• DTLB_MISSES.ANY: Number of Data Table Lookaside Buffer (DTLB) misses. The count includes misses detected as a result of speculative accesses. Typically a high count for this event indicates that the code accesses a large number of data pages. The cost of a DTLB lookup miss is about 10 cycles. The event MEM_LOAD_RETIRED.DTLB_MISS measures the number of load micro-ops that experienced a DTLB miss.
  • RESOURCE_STALLS.BR_MISS_CLEAR: Number of cycles after a branch misprediction is detected at execution until the branch and all older micro-ops retire. During this time new micro-ops cannot enter the out-of-order pipeline.
    • BR_INST_RETIRED.MISPRED and its ratio to BR_INST_RETIRED.ANY can also give idea on how many of the overall branch instructions were mispredicted.
  • RAT_STALLS.ANY: Number of stall cycles due to various reasons, the breakdown of the stalls counted by this event can also be counted separately; see VTune analyzer help).
  • Type conversions and long latency operation will also impact the performance of the execution unit. For example:
    • Division which is a long latency operation and its impact on the execution unit can be measured with DIV (counts the number of divide ops) and IDLE_DURING_DIV (counts the number of cycles the divider is busy and no other execution unit or load operation is in progress) respectively.
    • RESOURCE_STALLS.FPCW: counts the number of cycles while execution was stalled due to writing the floating-point unit (FPU) control word.
  • DELAYED_BYPASS.[FP/LOAD/SIMD]: Number of times floating point/load/SIMD operations use data immediately after the data was generated by a non-floating point/non-SIMD unit. Such cases result in one penalty cycle due to data bypass between the units. Normally small penalties such as this one are hidden by out of order (OOO) execution.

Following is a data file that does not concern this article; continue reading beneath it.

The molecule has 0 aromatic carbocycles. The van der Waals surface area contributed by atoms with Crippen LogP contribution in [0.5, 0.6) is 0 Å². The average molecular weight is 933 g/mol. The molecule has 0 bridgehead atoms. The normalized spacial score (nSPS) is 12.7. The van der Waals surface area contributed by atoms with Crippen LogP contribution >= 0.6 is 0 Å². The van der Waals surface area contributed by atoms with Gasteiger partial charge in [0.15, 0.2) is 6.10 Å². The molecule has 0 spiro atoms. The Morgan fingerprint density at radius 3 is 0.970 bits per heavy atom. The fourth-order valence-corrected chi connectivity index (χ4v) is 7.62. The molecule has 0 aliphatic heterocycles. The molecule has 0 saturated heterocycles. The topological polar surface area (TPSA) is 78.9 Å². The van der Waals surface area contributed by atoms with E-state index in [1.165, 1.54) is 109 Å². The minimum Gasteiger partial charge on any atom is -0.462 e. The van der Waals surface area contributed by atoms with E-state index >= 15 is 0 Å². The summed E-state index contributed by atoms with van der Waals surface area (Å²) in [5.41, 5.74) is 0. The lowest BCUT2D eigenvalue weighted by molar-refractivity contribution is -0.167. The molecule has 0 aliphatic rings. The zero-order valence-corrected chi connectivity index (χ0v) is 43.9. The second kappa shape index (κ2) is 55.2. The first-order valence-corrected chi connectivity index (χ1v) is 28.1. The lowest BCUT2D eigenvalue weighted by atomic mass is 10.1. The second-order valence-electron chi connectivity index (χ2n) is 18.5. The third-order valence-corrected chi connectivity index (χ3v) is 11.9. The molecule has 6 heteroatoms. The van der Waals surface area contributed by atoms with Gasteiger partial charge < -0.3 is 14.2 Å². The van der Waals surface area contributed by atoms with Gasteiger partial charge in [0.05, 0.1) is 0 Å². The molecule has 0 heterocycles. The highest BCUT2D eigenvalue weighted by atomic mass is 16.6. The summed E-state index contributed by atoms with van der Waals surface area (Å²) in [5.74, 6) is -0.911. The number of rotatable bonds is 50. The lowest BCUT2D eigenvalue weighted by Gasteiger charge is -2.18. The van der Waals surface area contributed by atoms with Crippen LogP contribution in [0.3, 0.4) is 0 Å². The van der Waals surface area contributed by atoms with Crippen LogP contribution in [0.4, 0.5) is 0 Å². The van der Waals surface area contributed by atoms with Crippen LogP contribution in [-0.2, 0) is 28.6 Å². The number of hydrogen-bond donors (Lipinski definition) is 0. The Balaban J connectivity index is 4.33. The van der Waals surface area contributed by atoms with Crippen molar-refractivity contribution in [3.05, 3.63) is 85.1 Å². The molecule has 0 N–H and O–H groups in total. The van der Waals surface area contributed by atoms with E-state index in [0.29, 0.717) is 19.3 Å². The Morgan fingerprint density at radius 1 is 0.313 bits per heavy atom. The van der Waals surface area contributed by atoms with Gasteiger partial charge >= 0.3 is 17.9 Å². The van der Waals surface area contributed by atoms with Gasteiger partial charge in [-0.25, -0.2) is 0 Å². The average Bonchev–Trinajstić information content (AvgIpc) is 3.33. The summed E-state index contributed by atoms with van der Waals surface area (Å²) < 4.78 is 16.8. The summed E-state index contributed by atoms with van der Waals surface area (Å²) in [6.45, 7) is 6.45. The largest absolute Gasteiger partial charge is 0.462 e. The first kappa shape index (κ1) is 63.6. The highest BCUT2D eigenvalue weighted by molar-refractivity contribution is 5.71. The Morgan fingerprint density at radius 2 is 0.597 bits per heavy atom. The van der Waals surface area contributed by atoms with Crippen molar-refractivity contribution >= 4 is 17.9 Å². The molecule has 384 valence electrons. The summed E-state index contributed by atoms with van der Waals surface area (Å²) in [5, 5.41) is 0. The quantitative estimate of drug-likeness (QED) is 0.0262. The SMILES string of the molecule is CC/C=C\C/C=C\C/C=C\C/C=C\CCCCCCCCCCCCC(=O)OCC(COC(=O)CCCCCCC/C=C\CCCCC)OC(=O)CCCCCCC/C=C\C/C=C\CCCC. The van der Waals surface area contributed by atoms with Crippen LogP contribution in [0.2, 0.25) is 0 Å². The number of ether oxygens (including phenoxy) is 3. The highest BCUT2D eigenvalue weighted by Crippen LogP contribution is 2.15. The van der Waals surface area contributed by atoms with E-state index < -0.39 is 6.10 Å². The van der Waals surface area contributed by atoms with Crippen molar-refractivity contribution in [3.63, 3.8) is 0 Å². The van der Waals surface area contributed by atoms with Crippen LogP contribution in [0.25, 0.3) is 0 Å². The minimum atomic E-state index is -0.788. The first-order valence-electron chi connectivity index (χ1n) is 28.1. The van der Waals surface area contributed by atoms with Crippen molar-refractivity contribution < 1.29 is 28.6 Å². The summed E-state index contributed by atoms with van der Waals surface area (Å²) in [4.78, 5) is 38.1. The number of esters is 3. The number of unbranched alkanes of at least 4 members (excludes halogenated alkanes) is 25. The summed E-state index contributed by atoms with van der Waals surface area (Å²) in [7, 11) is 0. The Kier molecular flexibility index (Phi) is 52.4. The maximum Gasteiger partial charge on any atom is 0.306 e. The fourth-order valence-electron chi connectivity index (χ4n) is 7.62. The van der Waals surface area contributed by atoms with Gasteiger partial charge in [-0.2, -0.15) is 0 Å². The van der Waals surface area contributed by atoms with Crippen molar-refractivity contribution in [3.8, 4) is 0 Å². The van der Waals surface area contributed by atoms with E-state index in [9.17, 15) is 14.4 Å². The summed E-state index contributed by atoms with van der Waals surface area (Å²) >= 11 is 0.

• ILD_STALLS: Number of Instruction Length Decoder stall cycles due to a length changing prefix (LCP). The event ILD_STALLS measures the number of times the slow decoder was triggered, the cost of each instance is 6 cycles. This event is front-end related.

Even though OOO engine takes care of small stall penalties (usually anything less 10 cycles), it can be a good exercise to identify the locations of these events to find a correlation with the un-dispatched cycles.

As mentioned above, non-productive cycles (non-retired instruction) utilize the execution unit unnecessarily; thus, identifying and eliminating those instructions is crucial. Although there isn't a direct event to measure the cycles associated with non-retiring μops, Formula 2 and 3 can be used to estimate non-retired cycles by using already performance events.


RS_UOPS_DISPATCHED -   (UOPS_RETIRED.ANY + UOPS_RETIRED.FUSED – UOPS_RETIRED.MACRO_FUSION) 
Formula 3


RS_UOPS_DISPATCHED -   (UOPS_RETIRED.ANY + UOPS_RETIRED. LD_IND_BR + UOPS_RETIRED.STD_STA) 

Formula 4